Generally, the medical economic burden of the southeastern provinces of China is much smaller than that of other regions. Regional disparities have become the biggest challenge in further reducing the medical economic burden of residents [5]. Guangdong Province is located in the southern part of China, connecting the mainland and Hong Kong. It covers an area of 179,700 km2 and 21 prefecture-level cities, whose total population reached 109.99 million in 2016. Since the implementation of the reform and opening-up policy in 1978, Guangdong Province has witnessed sustained and rapid economic development and the gross domestic product (GDP) ranks first in the country for 30 consecutive years in China. However, there are also problems such as inconsistent aging process, uneven development degree, and large differences in government health investment among cities, and fail to achieve fairness in health services.

Although Chinese economy has developed rapidly in decades, so many people are suffering the great cost of medical treatment. To provide affordable, cost-effective, and equitable healthcare for all people, China has experienced a series of health reforms during the past two decades, including increase financial investment, expand medical insurance coverage, and explore reform of medical insurance payment methods [6]. The specific reform measures include paying by disease, paying by DRGs (diagnosis related groups) and strengthen basic medical and health institutions, etc. [7]

According to the statistics bulletin of China’s health development, the total health expenditure in 2010 was 1998.04 billion yuan, including 573.25 billion yuan (28.7%) of government health expenditure and 705.13 billion yuan (35.3%) of personal health expenditure. The per capita health expenditure is 1490.1 yuan. The total cost of health is 4.98% of GDP. In 2019, the total national health expenditure is expected to reach 6519.59 billion yuan, including 1742.85 billion yuan (26.7%) of government health expenditure and 1848.95 billion yuan (28.4%) of personal health expenditure. The per capita total health expenditure is 4656.7 yuan, and the percentage of total health expenditure to GDP is 6.6%. The data shows that the Chinese government’s investment in health services has increased significantly, which has effectively reduced the OOP of residents, and the residents’ consumption capacity and demand for medical services have also been effectively improved. The proportion of out-of-pocket (OOP) expenditures in total health expenditures decreased from 59.97% in 2001 to 29.27% in 2015. The health care reform policy has got certain achievements and improved residents’ sense of access [8,9,10].

Whether in developed or developing countries, medical economic burden is a topic worthy of attention. The incidence of global catastrophic expenditure was 9.7% in 2000, 11.4% in 2005 and 11.7% in 2010. In 2010, 808 million people worldwide suffered catastrophic medical expenditures [11]. Influenced by changes in economic growth, rapid growth in health care prices and population aging, it is expected that U.S. national health expenditure will grow at an average annual growth rate of 5.5% in 2018–2027, accounting for 19.4% of GDP in 2027 [12]. In developing countries, owing to insufficient government health expenditure, the burden of residents’ OOP expenditure is more significant [13, 14]. The proportion of health care expenditure in per capita consumption expenditure can well reflect the burden of cash expenditure of local residents in the face of disease. Per capita GDP is a classic indicator to reflect the degree of local economic development. Over 65 years old is recognized as the mark age of aging. These indicators are found in the data published by the government, which are authoritative and accurate. There are many alternative indicators, but these indicators we collected are classic and generally accepted.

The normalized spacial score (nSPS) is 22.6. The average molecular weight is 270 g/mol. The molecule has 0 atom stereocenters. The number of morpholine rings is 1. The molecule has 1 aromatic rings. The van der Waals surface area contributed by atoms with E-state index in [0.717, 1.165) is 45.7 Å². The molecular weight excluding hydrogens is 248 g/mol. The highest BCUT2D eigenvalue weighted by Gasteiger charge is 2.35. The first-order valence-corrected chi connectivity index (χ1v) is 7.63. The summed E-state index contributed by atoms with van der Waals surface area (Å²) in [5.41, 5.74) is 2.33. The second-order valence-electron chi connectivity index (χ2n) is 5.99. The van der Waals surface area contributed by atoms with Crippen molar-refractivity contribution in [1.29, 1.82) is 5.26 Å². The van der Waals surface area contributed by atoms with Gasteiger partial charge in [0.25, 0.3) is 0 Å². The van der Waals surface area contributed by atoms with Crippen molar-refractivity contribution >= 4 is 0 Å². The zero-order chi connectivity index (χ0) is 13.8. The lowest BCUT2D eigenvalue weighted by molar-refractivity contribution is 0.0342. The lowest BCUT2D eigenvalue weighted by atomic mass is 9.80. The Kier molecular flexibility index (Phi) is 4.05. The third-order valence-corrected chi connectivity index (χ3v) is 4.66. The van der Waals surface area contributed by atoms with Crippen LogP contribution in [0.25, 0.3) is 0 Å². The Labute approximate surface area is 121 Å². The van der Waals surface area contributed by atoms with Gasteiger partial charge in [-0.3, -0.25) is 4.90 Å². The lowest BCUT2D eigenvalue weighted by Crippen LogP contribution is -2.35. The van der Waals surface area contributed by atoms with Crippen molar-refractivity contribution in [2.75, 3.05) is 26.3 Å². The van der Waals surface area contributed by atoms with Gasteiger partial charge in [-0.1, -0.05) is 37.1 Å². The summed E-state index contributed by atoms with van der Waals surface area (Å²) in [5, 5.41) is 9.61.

Previous studies on medical economic burden mainly focused on single disease or single region, but lacked comparative studies for different levels of regional economy development [15,16,17]. From the perspective of health service equity, this study takes Guangdong Province as an example, compares the differences of residents’ medical economic burden in cities with different economic levels and explores the influence factors, which can provide a basis for planning and decision-making. The aim of the medical and health system reform is to provide affordable medical and health services to the residents, so that they will not suffer from inappropriate economic difficulties, which can be measured by the proportion of residents’ cash expenditure relative to their income or consumption [11]. This study uses the index of the proportion of health care expenditure to per capita consumer expenditure to measure the medical economic burden of residents, which is representative.

Methods

Data sources